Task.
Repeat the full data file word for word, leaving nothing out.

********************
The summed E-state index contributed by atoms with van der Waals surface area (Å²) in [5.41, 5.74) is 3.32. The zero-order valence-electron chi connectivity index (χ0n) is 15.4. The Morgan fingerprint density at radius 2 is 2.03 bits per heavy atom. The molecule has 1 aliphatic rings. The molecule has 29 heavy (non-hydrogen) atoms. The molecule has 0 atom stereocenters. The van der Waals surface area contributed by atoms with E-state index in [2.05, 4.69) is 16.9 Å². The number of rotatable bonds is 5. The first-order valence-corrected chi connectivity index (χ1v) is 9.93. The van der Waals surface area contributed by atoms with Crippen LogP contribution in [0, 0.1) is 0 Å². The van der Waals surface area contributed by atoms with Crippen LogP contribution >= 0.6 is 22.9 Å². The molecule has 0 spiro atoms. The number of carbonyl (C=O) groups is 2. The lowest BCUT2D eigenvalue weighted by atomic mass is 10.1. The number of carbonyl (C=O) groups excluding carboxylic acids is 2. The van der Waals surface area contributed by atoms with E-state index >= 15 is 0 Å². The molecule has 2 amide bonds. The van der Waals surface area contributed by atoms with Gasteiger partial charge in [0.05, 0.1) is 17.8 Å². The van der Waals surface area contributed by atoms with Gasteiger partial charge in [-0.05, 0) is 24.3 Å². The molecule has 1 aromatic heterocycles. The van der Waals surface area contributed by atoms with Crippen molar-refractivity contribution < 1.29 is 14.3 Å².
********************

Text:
The summed E-state index contributed by atoms with van der Waals surface area (Å²) in [5.41, 5.74) is 3.32. The zero-order valence-electron chi connectivity index (χ0n) is 15.4. The Morgan fingerprint density at radius 2 is 2.03 bits per heavy atom. The molecule has 1 aliphatic rings. The molecule has 29 heavy (non-hydrogen) atoms. The molecule has 0 atom stereocenters. The van der Waals surface area contributed by atoms with E-state index in [2.05, 4.69) is 16.9 Å². The number of rotatable bonds is 5. The first-order valence-corrected chi connectivity index (χ1v) is 9.93. The van der Waals surface area contributed by atoms with Crippen LogP contribution in [0, 0.1) is 0 Å². The van der Waals surface area contributed by atoms with Crippen LogP contribution >= 0.6 is 22.9 Å². The molecule has 0 spiro atoms. The number of carbonyl (C=O) groups is 2. The lowest BCUT2D eigenvalue weighted by atomic mass is 10.1. The number of carbonyl (C=O) groups excluding carboxylic acids is 2. The van der Waals surface area contributed by atoms with E-state index >= 15 is 0 Å². The molecule has 2 amide bonds. The van der Waals surface area contributed by atoms with Gasteiger partial charge in [0.05, 0.1) is 17.8 Å². The van der Waals surface area contributed by atoms with Gasteiger partial charge in [-0.05, 0) is 24.3 Å². The molecule has 1 aromatic heterocycles. The van der Waals surface area contributed by atoms with Crippen molar-refractivity contribution < 1.29 is 14.3 Å².